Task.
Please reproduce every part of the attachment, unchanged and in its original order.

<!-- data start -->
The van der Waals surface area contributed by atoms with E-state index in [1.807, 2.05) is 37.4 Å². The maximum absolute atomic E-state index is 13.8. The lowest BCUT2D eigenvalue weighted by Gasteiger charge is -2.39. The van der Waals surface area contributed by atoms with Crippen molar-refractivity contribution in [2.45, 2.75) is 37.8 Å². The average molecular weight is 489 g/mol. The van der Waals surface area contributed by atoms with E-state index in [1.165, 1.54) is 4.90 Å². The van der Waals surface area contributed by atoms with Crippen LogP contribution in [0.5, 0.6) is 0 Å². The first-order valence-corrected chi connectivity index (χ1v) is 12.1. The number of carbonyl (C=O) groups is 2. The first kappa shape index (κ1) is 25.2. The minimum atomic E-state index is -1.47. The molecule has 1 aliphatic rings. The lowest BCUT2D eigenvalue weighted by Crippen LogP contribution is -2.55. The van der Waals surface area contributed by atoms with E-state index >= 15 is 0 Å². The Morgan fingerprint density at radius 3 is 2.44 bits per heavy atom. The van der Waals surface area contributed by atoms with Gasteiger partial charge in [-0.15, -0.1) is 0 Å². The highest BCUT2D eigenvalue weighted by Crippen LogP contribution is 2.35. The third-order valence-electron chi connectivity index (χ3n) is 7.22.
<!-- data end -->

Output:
The van der Waals surface area contributed by atoms with E-state index in [1.807, 2.05) is 37.4 Å². The maximum absolute atomic E-state index is 13.8. The lowest BCUT2D eigenvalue weighted by Gasteiger charge is -2.39. The van der Waals surface area contributed by atoms with Crippen molar-refractivity contribution in [2.45, 2.75) is 37.8 Å². The average molecular weight is 489 g/mol. The van der Waals surface area contributed by atoms with E-state index in [1.165, 1.54) is 4.90 Å². The van der Waals surface area contributed by atoms with Crippen LogP contribution in [0.5, 0.6) is 0 Å². The first-order valence-corrected chi connectivity index (χ1v) is 12.1. The number of carbonyl (C=O) groups is 2. The first kappa shape index (κ1) is 25.2. The minimum atomic E-state index is -1.47. The molecule has 1 aliphatic rings. The lowest BCUT2D eigenvalue weighted by Crippen LogP contribution is -2.55. The van der Waals surface area contributed by atoms with E-state index >= 15 is 0 Å². The Morgan fingerprint density at radius 3 is 2.44 bits per heavy atom. The van der Waals surface area contributed by atoms with Gasteiger partial charge in [-0.15, -0.1) is 0 Å². The highest BCUT2D eigenvalue weighted by Crippen LogP contribution is 2.35. The third-order valence-electron chi connectivity index (χ3n) is 7.22.